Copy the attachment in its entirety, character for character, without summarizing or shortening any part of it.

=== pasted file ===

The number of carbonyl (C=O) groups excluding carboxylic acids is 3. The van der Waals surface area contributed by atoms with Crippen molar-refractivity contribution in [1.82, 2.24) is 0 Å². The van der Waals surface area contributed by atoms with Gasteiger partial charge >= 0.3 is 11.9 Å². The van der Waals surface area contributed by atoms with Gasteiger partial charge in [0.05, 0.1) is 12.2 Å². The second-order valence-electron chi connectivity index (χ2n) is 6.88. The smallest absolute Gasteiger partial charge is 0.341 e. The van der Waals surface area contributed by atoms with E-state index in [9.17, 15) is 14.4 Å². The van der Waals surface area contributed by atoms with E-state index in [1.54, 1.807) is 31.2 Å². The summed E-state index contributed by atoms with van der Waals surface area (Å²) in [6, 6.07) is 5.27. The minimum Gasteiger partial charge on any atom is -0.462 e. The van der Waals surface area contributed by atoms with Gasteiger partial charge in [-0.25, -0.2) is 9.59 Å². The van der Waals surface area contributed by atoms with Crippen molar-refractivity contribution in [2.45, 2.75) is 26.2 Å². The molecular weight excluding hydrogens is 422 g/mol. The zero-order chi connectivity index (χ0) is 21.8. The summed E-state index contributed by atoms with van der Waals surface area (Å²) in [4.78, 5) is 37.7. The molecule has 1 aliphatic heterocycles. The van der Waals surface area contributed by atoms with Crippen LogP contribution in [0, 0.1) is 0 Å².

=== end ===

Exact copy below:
The number of carbonyl (C=O) groups excluding carboxylic acids is 3. The van der Waals surface area contributed by atoms with Crippen molar-refractivity contribution in [1.82, 2.24) is 0 Å². The van der Waals surface area contributed by atoms with Gasteiger partial charge >= 0.3 is 11.9 Å². The van der Waals surface area contributed by atoms with Gasteiger partial charge in [0.05, 0.1) is 12.2 Å². The second-order valence-electron chi connectivity index (χ2n) is 6.88. The smallest absolute Gasteiger partial charge is 0.341 e. The van der Waals surface area contributed by atoms with E-state index in [9.17, 15) is 14.4 Å². The van der Waals surface area contributed by atoms with E-state index in [1.54, 1.807) is 31.2 Å². The summed E-state index contributed by atoms with van der Waals surface area (Å²) in [6, 6.07) is 5.27. The minimum Gasteiger partial charge on any atom is -0.462 e. The van der Waals surface area contributed by atoms with Gasteiger partial charge in [-0.25, -0.2) is 9.59 Å². The van der Waals surface area contributed by atoms with Crippen molar-refractivity contribution in [2.45, 2.75) is 26.2 Å². The molecular weight excluding hydrogens is 422 g/mol. The zero-order chi connectivity index (χ0) is 21.8. The summed E-state index contributed by atoms with van der Waals surface area (Å²) in [4.78, 5) is 37.7. The molecule has 1 aliphatic heterocycles. The van der Waals surface area contributed by atoms with Crippen LogP contribution in [0, 0.1) is 0 Å².